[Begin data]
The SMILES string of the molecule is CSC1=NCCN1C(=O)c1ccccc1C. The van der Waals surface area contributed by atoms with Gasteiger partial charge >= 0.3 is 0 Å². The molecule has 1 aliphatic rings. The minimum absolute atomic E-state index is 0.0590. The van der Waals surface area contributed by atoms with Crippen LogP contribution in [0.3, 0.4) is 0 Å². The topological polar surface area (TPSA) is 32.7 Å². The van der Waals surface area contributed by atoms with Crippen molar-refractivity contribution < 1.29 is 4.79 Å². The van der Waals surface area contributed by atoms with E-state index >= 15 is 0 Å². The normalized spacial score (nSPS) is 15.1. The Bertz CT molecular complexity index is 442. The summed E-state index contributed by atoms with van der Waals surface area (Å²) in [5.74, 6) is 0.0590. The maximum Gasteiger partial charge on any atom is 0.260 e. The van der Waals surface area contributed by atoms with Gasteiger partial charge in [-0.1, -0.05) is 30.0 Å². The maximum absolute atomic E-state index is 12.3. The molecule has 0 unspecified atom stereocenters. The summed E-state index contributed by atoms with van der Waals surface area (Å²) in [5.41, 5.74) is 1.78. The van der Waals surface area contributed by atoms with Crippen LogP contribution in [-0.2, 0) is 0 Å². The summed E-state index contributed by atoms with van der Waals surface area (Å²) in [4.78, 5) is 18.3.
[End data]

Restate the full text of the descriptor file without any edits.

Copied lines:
The SMILES string of the molecule is CSC1=NCCN1C(=O)c1ccccc1C. The van der Waals surface area contributed by atoms with Gasteiger partial charge >= 0.3 is 0 Å². The molecule has 1 aliphatic rings. The minimum absolute atomic E-state index is 0.0590. The van der Waals surface area contributed by atoms with Crippen LogP contribution in [0.3, 0.4) is 0 Å². The topological polar surface area (TPSA) is 32.7 Å². The van der Waals surface area contributed by atoms with Crippen molar-refractivity contribution < 1.29 is 4.79 Å². The van der Waals surface area contributed by atoms with E-state index >= 15 is 0 Å². The normalized spacial score (nSPS) is 15.1. The Bertz CT molecular complexity index is 442. The summed E-state index contributed by atoms with van der Waals surface area (Å²) in [5.74, 6) is 0.0590. The maximum Gasteiger partial charge on any atom is 0.260 e. The van der Waals surface area contributed by atoms with Gasteiger partial charge in [-0.1, -0.05) is 30.0 Å². The maximum absolute atomic E-state index is 12.3. The molecule has 0 unspecified atom stereocenters. The summed E-state index contributed by atoms with van der Waals surface area (Å²) in [5.41, 5.74) is 1.78. The van der Waals surface area contributed by atoms with Crippen LogP contribution in [-0.2, 0) is 0 Å². The summed E-state index contributed by atoms with van der Waals surface area (Å²) in [4.78, 5) is 18.3.